How to DJ in a Nightclub | Learning to DJ in a Nightclub

I have decided to write this step by step article for any beginner DJ who has never played in a nightclub before, or any DJs in general who have never had the pleasure of showcasing their skills and performing in front of an audience. If I were to speak one on one to a first timer, this is what I would suggest to them, as I have learned from many years of trial and error as a Melbourne DJ. I will highlight key stages, along with what I believe will help you not only while you’re playing your set, but also before and after notes.

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Preparing for the Gig

I personally believe that the most important step in learning how to DJ in a nightclub is understand that you need to do the homework. Without doing your proper research and taking note of the other DJs and your audience, when the time comes to play in front of people in the club, you will choke, and it can be a horrible experience. So, here is how you can go in with more confidence as a DJ.

Study your DJs

Watch how your favorite DJs play and model them. This basically means studying what they do. Trust me, it is one of the best ways to learn before playing in a nightclub. I suggest going to the nightclub or the clubs at which you will be potentially playing in order to study the DJ that has a similar style to you or will be playing at a time slot similar to you. To make it easy, think in stages of beginning, middle and end.

Ideally, it is best to do this at least two to three weeks out from your gig, and there are a couple of reasons for that.

Know your nightclub and audience

Learning how the crowd interacts with the DJ’s music is crucial to beginning to realize and understand how to read a crowd. This takes a lot of the guess work out of what music should or shouldn’t play. The tricky thing is that the crowd every week at nightclubs can be different, and when you consider this, you become more aware of, and gain a better understanding of how that crowd can vary. Some nights can be heaving, while other nights, people just might not be feeling it.

Your music is everything when it comes performing well, and knowing what tracks to play at the right time can come from observing the crowd and watching the DJ select his tunes based on the energy in the room. Energy is everything, and being in the room gives you a taste of things to come. This way, you can realize how a nightclub’s progression works from start to finish, and from one DJ to the next, as well as how the momentum of energy is controlled.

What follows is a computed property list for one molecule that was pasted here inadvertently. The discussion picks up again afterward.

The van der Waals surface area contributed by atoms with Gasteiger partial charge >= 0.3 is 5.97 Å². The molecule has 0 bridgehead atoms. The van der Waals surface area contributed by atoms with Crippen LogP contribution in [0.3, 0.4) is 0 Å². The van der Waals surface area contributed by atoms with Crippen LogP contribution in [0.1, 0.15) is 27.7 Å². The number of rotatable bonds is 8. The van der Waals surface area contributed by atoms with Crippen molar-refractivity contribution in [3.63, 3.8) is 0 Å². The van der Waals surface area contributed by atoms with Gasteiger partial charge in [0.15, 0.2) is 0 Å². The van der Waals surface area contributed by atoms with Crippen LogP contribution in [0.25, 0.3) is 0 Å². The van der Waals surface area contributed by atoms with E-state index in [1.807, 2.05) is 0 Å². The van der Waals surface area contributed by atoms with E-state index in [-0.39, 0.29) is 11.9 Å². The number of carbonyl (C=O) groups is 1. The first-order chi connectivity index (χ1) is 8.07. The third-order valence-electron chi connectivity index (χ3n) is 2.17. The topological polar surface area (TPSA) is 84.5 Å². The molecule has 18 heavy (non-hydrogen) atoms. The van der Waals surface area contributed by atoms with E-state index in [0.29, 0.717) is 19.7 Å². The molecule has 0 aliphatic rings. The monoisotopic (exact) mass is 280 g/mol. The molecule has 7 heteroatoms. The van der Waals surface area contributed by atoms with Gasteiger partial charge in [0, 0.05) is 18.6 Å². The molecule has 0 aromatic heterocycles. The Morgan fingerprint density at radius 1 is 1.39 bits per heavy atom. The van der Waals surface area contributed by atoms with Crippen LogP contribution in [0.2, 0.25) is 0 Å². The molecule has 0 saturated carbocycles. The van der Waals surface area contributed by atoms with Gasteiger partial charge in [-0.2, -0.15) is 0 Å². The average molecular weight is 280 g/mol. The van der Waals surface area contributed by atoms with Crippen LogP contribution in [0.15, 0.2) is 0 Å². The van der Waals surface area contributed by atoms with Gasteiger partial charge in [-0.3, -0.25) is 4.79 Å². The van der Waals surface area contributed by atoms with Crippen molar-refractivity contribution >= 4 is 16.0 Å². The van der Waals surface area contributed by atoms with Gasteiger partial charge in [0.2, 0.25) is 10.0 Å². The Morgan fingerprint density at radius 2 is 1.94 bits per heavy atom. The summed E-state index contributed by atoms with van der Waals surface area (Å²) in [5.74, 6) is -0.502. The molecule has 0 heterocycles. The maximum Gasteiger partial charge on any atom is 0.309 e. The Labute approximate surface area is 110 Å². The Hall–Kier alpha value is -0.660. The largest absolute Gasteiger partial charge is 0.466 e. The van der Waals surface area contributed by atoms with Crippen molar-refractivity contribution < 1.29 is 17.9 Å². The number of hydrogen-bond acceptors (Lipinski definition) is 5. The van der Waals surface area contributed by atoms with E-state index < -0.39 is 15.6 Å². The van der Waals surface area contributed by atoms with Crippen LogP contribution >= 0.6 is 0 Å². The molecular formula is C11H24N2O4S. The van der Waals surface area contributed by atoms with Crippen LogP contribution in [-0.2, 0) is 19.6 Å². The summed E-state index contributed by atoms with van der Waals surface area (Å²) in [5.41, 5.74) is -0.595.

TAKE NOTE:

This may sound simple, but many DJs—experienced or inexperienced—can still stuff it up.

The Rehearsal Stage

Confidence is everything when it comes to rocking a crowd and playing a great set. Much of this can be done before hand. The confidence means really feeling and believing that everything will turn out well. This is why researching, preparing and practicing is everything before the gig. Selecting the music you believe will work in your set (suited to your time-slot and the nightclub audience) becomes easier from research.

When learning how to DJ in a nightclub, it is important to practice your set a couple of times and to visualize just how it can work by putting yourself in the punter’s shoes, as well as your own. I am not saying to program an entire set, but taking the best music that has the most potential to work is a must. In addition, include perhaps double the amount music you need for your time-slot. If it is a one hour set, take around two or more hours of music, slip in some crowd-pleasers, and even include some tracks you think will not work. Trust me, music can work in funny ways.

Arriving at the Nightclub

Time to showcase your talents for the first time. Are you nervous? I think you will be. I remember my first DJ gig, and I was so nervous that I pressed the cue button and stopped the music halfway through my set. It was embarrassing to say the least. In this section, we will focus on how you can perform on game day and impress not only the crowd, but promoters as well.

Get in Early and Get Ready to Play